The funny thing about using humour in content marketing

In Trends by Peter GearinLeave a Comment

Real-estate site Domain struck gold when it co-produced satirical series Avalon Now, but branded comedy success is never assured.

A valon, on Sydney’s upper northern beaches, is a highly desirable surfside suburb. It’s affluent and insular, and full of fashionable people who share a mod-hippie lifestyle and a view of what it means to be successful. The stereotype is yoga-toned, model-blonde families who dress similarly, get around in identical Range Rovers and eat at expensive cafes that serve macrobiotic kale muffins and Guatamalan single-origin lattes.

All of which makes Avalon a ripe target for satire. Local movie identities Felix Williamson and Bruce Walters saw the potential to take the mickey out of themselves and created a clip called Avalon Now, which won a local short-film festival and a massive online following in 2015.

Enter Domain, Fairfax Media’s real-estate brand. Known exclusively as a print and digital product that provides listings of houses to buy or rent and property advice and information, Domain ran a story about Avalon Now and pushed it onto their social media channels. It attracted a huge response.

“Our audience were commenting and sharing it with their friends,” says Jen Young, Domain’s senior manager, content and social. “It was like a fortunate mistake, really. It showed us [what we could do] by adding a bit of humour, by not taking property too seriously and touching on the reasons why people buy in a certain area. It tapped into the Australian psyche around where people want to buy.”

With a greater emphasis on promoting content through its social networks, Domain took a chance and co-produced a full eight-part series of Avalon Now. “It has such a national appeal,” Young says. “We were finding that we were getting people in Melbourne saying things like, ‘I imagine this to be the Fitzroy of Sydney’. People could still take those little bits of localised humour and apply it to their everyday lives.

“The really big concern for us was if we were pushing the boundaries too far. Will it relate to most everyday Australians? You’re just tapping into that middle-class angst and the dinner conversations that you have with your neighbours, which I think every Australian can relate to.”

The first series of Avalon Now has attracted more than 2.2 million views. Domain commissioned a second series that was released in the second half of 2016*.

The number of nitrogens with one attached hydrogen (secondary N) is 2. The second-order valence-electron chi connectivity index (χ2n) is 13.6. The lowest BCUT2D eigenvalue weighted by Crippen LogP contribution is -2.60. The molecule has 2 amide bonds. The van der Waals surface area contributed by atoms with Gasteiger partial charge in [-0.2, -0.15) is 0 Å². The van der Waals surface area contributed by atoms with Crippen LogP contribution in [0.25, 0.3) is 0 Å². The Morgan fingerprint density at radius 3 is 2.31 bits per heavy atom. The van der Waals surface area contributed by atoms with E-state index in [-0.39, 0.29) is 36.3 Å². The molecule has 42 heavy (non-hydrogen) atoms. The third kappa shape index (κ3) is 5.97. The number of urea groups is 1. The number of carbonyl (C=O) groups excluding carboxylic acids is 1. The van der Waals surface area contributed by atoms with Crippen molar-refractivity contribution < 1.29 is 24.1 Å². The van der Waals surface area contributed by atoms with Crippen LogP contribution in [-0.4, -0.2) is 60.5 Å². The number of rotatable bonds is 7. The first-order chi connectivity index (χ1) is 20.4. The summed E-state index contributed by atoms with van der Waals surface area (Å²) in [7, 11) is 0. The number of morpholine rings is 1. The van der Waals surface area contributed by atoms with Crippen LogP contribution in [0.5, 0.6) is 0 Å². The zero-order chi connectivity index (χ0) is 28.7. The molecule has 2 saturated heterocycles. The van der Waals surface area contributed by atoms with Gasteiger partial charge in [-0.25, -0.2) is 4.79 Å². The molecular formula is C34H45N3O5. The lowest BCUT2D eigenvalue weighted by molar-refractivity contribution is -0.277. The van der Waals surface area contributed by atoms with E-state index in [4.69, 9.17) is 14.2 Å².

Funny business

Just as jokes regularly fall flat, humour isn’t a sure-fire content winner. It’s difficult to do well, often needs to be highly targeted and may naturally infuriate a section of a brand’s key audience.

But if it’s done the right way, humour can be the ultimate content sugar rush for brands. Funny writing or video content can make even the driest business seem more attractive and addictive. If it’s consistently good, brands gain greater utility and credibility and audiences keep coming back for more. Even better, it will be shared freely among their friends.

Author, columnist and stand-up comedian David Smiedt says branded humour is naturally appealing because it’s presented as entertainment. “Rather than us saying ‘I’m marketing to you’, it’s almost an exchange,” he says. “We’re saying ‘I’m going to give you something in exchange for your attention’. So the punter has the laughs and at the same time you almost sneakily embed a brand message in there.

“I think punters are aware of saying my attention is worth something and the charge for that is entertainment.”

Smiedt, who writes columns for a range of mainstream publications, says it can be difficult to find the balance between being edgy and going over the top. “The ideal is to be on the edge so people talk about it,” he says. “It’s a sharp and dangerous hole that you step over into inappropriateness. But having said that, that creative attention is very, very important because if it’s too safe it just becomes digital noise and people go ‘oh, kind of seen this before’.

“It has to be something that’s really taking a view that’s ultra moment and very, very contemporary. It has to have that element of taking the piss a bit to work in Australia. Our humour is very dry. It’s very laconic. It loves butchering a sacred cow.”